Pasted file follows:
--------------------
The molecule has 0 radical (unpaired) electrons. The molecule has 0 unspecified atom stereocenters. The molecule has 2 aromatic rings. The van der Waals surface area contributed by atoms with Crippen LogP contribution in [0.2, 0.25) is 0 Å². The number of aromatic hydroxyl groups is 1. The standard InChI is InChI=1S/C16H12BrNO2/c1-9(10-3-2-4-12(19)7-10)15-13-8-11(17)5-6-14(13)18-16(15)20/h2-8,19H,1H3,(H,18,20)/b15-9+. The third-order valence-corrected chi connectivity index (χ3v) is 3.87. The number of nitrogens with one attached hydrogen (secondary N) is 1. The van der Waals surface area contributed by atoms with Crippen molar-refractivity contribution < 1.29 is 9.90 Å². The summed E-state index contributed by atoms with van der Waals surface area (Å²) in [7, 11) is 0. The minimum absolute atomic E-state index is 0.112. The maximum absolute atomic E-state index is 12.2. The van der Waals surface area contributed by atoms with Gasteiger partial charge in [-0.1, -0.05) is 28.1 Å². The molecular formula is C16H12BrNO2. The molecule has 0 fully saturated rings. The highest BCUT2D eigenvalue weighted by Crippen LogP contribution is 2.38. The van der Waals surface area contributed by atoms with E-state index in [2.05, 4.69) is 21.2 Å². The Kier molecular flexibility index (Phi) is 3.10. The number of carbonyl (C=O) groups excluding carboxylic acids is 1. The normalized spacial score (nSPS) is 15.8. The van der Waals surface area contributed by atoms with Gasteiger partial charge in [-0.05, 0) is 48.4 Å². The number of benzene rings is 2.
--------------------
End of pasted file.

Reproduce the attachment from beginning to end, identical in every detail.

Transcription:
The molecule has 0 radical (unpaired) electrons. The molecule has 0 unspecified atom stereocenters. The molecule has 2 aromatic rings. The van der Waals surface area contributed by atoms with Crippen LogP contribution in [0.2, 0.25) is 0 Å². The number of aromatic hydroxyl groups is 1. The standard InChI is InChI=1S/C16H12BrNO2/c1-9(10-3-2-4-12(19)7-10)15-13-8-11(17)5-6-14(13)18-16(15)20/h2-8,19H,1H3,(H,18,20)/b15-9+. The third-order valence-corrected chi connectivity index (χ3v) is 3.87. The number of nitrogens with one attached hydrogen (secondary N) is 1. The van der Waals surface area contributed by atoms with Crippen molar-refractivity contribution < 1.29 is 9.90 Å². The summed E-state index contributed by atoms with van der Waals surface area (Å²) in [7, 11) is 0. The minimum absolute atomic E-state index is 0.112. The maximum absolute atomic E-state index is 12.2. The van der Waals surface area contributed by atoms with Gasteiger partial charge in [-0.1, -0.05) is 28.1 Å². The molecular formula is C16H12BrNO2. The molecule has 0 fully saturated rings. The highest BCUT2D eigenvalue weighted by Crippen LogP contribution is 2.38. The van der Waals surface area contributed by atoms with E-state index in [2.05, 4.69) is 21.2 Å². The Kier molecular flexibility index (Phi) is 3.10. The number of carbonyl (C=O) groups excluding carboxylic acids is 1. The normalized spacial score (nSPS) is 15.8. The van der Waals surface area contributed by atoms with Gasteiger partial charge in [-0.05, 0) is 48.4 Å². The number of benzene rings is 2.